- - - -In its severe form, severe loss of memory. not knowing the date, year, their name or address, confusion, inappropriate behavior, poor coordination, asterixis uncontrollable flapping of the hands, fetor hepaticus- foul smelling breath, and coma.Up to 85 per cent of people with this type of rare hepatitis will die without a liver transplant.
Blood tests will show the presence of the disease and what is affected. A hepatitis B serology blood test will give an accurate diagnosis of the type of hepatitis present as there are different strains of the virus.
Blood Test-Liver Function Tests
These blood tests show how well the liver is functioning but it does not accurately access all of the many and varied functions that the liver is responsible for in our bodies. They do check the level of liver enzymes, transaminases and cholestatic enzymes, bilirubin and liver protein levels, all of which can be affected by the liver virus.
High levels of transaminases in the blood do not always reveal how badly the liver is inflamed or damaged. Elevations of them can also occur in genetic liver disease, liver tumours, heart failure. The normal ranges of AST and ALT transaminases are around 0 to 40 IU/L and 0 to 45 IU/L respectively. In chronic hepatitis B the levels are usually two to three times above the normal range.
Blood Test-Liver Proteins
Albumin, prothrombin, and immunoglobulins, proteins made by the liver are checked and abnormal levels are indicative of severe liver disorder. Prothrombin times, because the liver produces many of the clotting factors required to stop bleeding, needs to be determined.
Liver biopsy is one of the main and most accurate diagnostic procedures that can determine what is wrong with the liver and how badly it has been damag-ed. As most liver diseases affect the entire organ uniformly, the small sample obtained by biopsy, generally performed under a local anaesthetic, will show any abnormalities. For most people the guided liver biopsy is a safe and efficient diagnostic tool.
Acute hepatitis B is treated conservatively, rest and plenty of fluids. Bed rest is not needed by all people who have the virus, it just depends on how ill you feel. If you are up to it then there is no reason why you should not go to work. It is important to lead a healthy life, so stop smoking (try hard!), definitely give up alcohol for a few months as the liver needs time to recover, and eat a healthy diet.
For those people whose bodies are unable to clear the virus hepatitis B will go on to become a chronic condition. Not so long ago there was no treatment for hepatitis B, however there are now a number available that are proving very effective. The future is looking a lot brighter. Scientists and drug companies are hoping that within the next few years a treatment will be discovered that will offer a cure for everyone with chronic hepatitis B.
Treatment with antiviral therapy is available for people with chronic hepatitis B although it is not recommended for all infected individuals. Treatment is aimed at suppression of the hepatitis B virus and stopping active liver disease. - - -The (Food and Drug Administration) has approved two drug types, alpha interferon and lamivudine. - - - Alpha interferon, given by injection, stimulates the body’s immune system and is administered for 16 weeks. It is very expensive and does have a number of side effects, a few of them serious.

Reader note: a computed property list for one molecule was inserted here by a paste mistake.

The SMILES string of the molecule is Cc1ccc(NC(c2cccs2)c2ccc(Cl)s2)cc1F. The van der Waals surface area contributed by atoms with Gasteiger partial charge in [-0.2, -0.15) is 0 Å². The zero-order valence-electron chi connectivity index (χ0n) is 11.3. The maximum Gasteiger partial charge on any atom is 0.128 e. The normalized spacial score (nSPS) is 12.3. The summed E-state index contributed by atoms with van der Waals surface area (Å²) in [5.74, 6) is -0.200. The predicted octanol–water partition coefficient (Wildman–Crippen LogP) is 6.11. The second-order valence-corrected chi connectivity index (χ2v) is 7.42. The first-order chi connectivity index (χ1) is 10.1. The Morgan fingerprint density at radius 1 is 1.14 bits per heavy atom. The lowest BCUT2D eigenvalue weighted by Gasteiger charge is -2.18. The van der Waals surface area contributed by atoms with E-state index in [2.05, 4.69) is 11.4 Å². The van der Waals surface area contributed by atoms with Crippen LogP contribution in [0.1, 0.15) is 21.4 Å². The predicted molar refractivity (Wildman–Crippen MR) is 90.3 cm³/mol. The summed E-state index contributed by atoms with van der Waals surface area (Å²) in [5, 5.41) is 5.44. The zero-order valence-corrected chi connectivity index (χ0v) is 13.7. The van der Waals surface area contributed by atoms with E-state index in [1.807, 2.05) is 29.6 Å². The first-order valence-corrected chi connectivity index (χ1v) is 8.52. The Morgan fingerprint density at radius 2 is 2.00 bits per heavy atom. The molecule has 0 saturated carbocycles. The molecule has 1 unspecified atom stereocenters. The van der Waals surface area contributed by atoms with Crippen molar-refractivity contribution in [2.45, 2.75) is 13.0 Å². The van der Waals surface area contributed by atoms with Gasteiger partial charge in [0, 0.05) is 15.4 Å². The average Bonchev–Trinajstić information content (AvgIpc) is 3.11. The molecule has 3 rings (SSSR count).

Lamivudine, taken orally for 52 weeks, although it has few side effects, is not as long lasting as interferon. ------- Relapse is a common feature and its use can lead to antiviral resistance. Response rates to the drugs successful treatment programmes are variable. The FDA reports (October 2002) that it is ‘above 50% in patients with ALT levels greater than 5 times the upper normal limit of normals, but lower (20%-35%) in patients with ALT levels less than 2 times the upper limit of normal. In patients with ALT levels less than 2 times the upper limit of normal, response rates are poor and therapy should be deferred’.
A new drug type is offering a possible third option, the neucleotide analogue adeforir dipivoxil, Hepsera which is currently being evaluated.
Approximately 2 per cent of chronic hepatitis B sufferers each year go on to develop cirrhosis.
* The cumulative probability over 5 years of developing cirrhosis is therefore 15 per cent to 20 per cent.
* The 5 year survival rate after cirrhosis develops is between 52 per cent and 80 percent.
* If decompensated cirrhosis (cirrhosis accompanied by complications such as bleeding and encephalopathy) develops, survival rates decrease to between 14 per cent and 32 per cent.
* There is an increased risk of liver cancer. Worldwide about 1 million people a year die from the complications of Hepatitis B.
Those with a less favorable prognosis also include:
* Those with poor general health..
* People whose health systems are inadequate, lacking funds, unhygienic.
* The elderly.
* People infected with hepatitis D and hepatitis B
* People infected with hepatitis C as well as hepatitis B.
* Those who are diagnosed with advanced hepatitis when they come to the attention of doctors.
* Those who continue to drink alcohol after a diagnosis of chronic hepatitis..
Additional problems of Hepatitis B and D
Hepatitis D can only exist with the hepatitis B virus and can be caught either at the same time as HBV (co-infection) this type is known to clear the body well (90% to 95%). Others get the HDV separately when they are already infected by HBV, (superinfection), here 70% to 95% go on to have the more serious chronic form of HDV.
Hepatitis D is transmitted in the same way as Hepatitis B.
- - - -A vaccine is available and is advised for those at risk or in contact with the disease. The vaccine is 90-95% effective in preventing Hepatitis B and preventing the chronic form of the disease. 79% of World Health Organization members have adopted the universal childhood Hepatitis B vaccination policy.
Unfortunately the cost of the vaccination and the simple means of transmission of this virus mean that overall the incidence of hepatitis B continues to rise.
For people who know they are infected carriers of the hepatitis B virus they can take precautions so that they do not infect others. - - These include the appropriate disposal of contaminated waste, separate toothbrush, scissors, never sharing needles and syringes with others, using condoms, avoiding anal intercourse. - If your job involves working in high risk areas you should consult your doctor for advice on precautions and any effects that it may have on your future health. All people infected with hepatitis B should get a hepatitis A vaccine to prevent becoming infected.
| Remember you |
_____! You may
feel like you have.
Never give up!!!
If you find out you have hepatitis B don't despair. - - Get a doctor specialising in hepatology to advise you on the best treatments and on how you can maximise your health to fight the virus. Remember you are not alone, there are millions of people with it. Find a local support group through the internet or find out what is available from your medical team that is providing your care.
Compiled and written by: Deborah Shrira RPH, CMA -- 8 November 2005